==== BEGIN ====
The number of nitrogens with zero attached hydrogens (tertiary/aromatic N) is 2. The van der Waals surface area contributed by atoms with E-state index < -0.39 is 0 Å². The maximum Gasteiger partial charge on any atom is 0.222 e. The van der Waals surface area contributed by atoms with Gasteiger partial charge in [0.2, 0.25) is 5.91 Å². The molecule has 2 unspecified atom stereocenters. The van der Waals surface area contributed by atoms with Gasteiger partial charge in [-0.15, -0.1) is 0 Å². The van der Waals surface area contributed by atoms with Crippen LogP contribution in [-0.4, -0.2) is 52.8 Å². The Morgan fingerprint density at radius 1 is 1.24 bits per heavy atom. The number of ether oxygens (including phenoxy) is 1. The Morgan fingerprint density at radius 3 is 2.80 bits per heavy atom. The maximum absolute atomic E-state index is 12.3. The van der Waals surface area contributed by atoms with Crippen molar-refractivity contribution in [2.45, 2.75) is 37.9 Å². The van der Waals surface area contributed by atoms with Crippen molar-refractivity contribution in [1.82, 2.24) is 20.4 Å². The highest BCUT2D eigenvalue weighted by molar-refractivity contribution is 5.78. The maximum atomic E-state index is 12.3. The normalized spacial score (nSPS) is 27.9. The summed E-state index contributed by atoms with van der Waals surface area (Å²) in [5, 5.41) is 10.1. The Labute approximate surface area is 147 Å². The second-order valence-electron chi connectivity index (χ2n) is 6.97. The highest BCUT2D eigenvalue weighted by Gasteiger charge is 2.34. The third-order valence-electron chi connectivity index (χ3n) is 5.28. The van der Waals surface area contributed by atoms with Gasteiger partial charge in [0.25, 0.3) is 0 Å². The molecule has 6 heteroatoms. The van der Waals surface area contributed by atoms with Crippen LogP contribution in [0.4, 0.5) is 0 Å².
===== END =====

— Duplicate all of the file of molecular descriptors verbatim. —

The number of nitrogens with zero attached hydrogens (tertiary/aromatic N) is 2. The van der Waals surface area contributed by atoms with E-state index < -0.39 is 0 Å². The maximum Gasteiger partial charge on any atom is 0.222 e. The van der Waals surface area contributed by atoms with Gasteiger partial charge in [0.2, 0.25) is 5.91 Å². The molecule has 2 unspecified atom stereocenters. The van der Waals surface area contributed by atoms with Gasteiger partial charge in [-0.15, -0.1) is 0 Å². The van der Waals surface area contributed by atoms with Crippen LogP contribution in [-0.4, -0.2) is 52.8 Å². The Morgan fingerprint density at radius 1 is 1.24 bits per heavy atom. The number of ether oxygens (including phenoxy) is 1. The Morgan fingerprint density at radius 3 is 2.80 bits per heavy atom. The maximum absolute atomic E-state index is 12.3. The van der Waals surface area contributed by atoms with Crippen molar-refractivity contribution in [2.45, 2.75) is 37.9 Å². The van der Waals surface area contributed by atoms with Crippen molar-refractivity contribution in [1.82, 2.24) is 20.4 Å². The highest BCUT2D eigenvalue weighted by molar-refractivity contribution is 5.78. The maximum atomic E-state index is 12.3. The normalized spacial score (nSPS) is 27.9. The summed E-state index contributed by atoms with van der Waals surface area (Å²) in [5, 5.41) is 10.1. The Labute approximate surface area is 147 Å². The second-order valence-electron chi connectivity index (χ2n) is 6.97. The highest BCUT2D eigenvalue weighted by Gasteiger charge is 2.34. The third-order valence-electron chi connectivity index (χ3n) is 5.28. The van der Waals surface area contributed by atoms with Gasteiger partial charge in [0.25, 0.3) is 0 Å². The molecule has 6 heteroatoms. The van der Waals surface area contributed by atoms with Crippen LogP contribution in [0.4, 0.5) is 0 Å².